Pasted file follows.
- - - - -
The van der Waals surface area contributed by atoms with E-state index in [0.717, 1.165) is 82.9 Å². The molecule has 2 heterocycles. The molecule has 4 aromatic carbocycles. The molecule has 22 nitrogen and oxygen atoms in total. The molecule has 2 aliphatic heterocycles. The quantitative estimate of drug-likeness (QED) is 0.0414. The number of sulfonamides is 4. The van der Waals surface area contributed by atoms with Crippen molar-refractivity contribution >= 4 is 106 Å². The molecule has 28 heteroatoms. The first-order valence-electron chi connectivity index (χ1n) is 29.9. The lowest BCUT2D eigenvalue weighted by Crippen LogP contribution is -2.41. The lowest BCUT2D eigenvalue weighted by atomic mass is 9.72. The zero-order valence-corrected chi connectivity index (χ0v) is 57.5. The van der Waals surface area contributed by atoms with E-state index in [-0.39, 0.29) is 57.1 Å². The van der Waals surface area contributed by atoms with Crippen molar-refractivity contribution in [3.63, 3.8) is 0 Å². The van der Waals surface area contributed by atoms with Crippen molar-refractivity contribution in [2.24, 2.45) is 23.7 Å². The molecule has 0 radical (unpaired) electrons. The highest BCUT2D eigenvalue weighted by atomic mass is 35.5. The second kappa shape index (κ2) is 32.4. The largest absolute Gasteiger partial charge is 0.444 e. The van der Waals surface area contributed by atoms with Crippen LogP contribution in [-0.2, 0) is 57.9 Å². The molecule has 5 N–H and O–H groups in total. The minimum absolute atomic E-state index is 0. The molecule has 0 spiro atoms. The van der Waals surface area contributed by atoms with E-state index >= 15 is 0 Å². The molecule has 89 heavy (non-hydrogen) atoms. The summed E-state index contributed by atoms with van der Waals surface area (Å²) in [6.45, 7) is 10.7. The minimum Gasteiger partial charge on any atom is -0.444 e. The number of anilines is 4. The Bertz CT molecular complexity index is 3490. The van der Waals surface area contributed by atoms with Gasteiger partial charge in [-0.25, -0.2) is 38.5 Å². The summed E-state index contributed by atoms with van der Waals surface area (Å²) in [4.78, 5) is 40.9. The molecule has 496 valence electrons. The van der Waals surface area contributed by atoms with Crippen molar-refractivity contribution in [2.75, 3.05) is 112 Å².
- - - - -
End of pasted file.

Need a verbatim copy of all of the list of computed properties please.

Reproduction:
The van der Waals surface area contributed by atoms with E-state index in [0.717, 1.165) is 82.9 Å². The molecule has 2 heterocycles. The molecule has 4 aromatic carbocycles. The molecule has 22 nitrogen and oxygen atoms in total. The molecule has 2 aliphatic heterocycles. The quantitative estimate of drug-likeness (QED) is 0.0414. The number of sulfonamides is 4. The van der Waals surface area contributed by atoms with Crippen molar-refractivity contribution >= 4 is 106 Å². The molecule has 28 heteroatoms. The first-order valence-electron chi connectivity index (χ1n) is 29.9. The lowest BCUT2D eigenvalue weighted by Crippen LogP contribution is -2.41. The lowest BCUT2D eigenvalue weighted by atomic mass is 9.72. The zero-order valence-corrected chi connectivity index (χ0v) is 57.5. The van der Waals surface area contributed by atoms with E-state index in [-0.39, 0.29) is 57.1 Å². The van der Waals surface area contributed by atoms with Crippen molar-refractivity contribution in [3.63, 3.8) is 0 Å². The van der Waals surface area contributed by atoms with Crippen molar-refractivity contribution in [2.24, 2.45) is 23.7 Å². The molecule has 0 radical (unpaired) electrons. The highest BCUT2D eigenvalue weighted by atomic mass is 35.5. The second kappa shape index (κ2) is 32.4. The largest absolute Gasteiger partial charge is 0.444 e. The van der Waals surface area contributed by atoms with Crippen LogP contribution in [-0.2, 0) is 57.9 Å². The molecule has 5 N–H and O–H groups in total. The minimum absolute atomic E-state index is 0. The molecule has 0 spiro atoms. The van der Waals surface area contributed by atoms with E-state index >= 15 is 0 Å². The molecule has 89 heavy (non-hydrogen) atoms. The summed E-state index contributed by atoms with van der Waals surface area (Å²) in [6.45, 7) is 10.7. The minimum Gasteiger partial charge on any atom is -0.444 e. The number of anilines is 4. The Bertz CT molecular complexity index is 3490. The van der Waals surface area contributed by atoms with Gasteiger partial charge in [-0.25, -0.2) is 38.5 Å². The summed E-state index contributed by atoms with van der Waals surface area (Å²) in [4.78, 5) is 40.9. The molecule has 496 valence electrons. The van der Waals surface area contributed by atoms with Crippen molar-refractivity contribution in [2.75, 3.05) is 112 Å².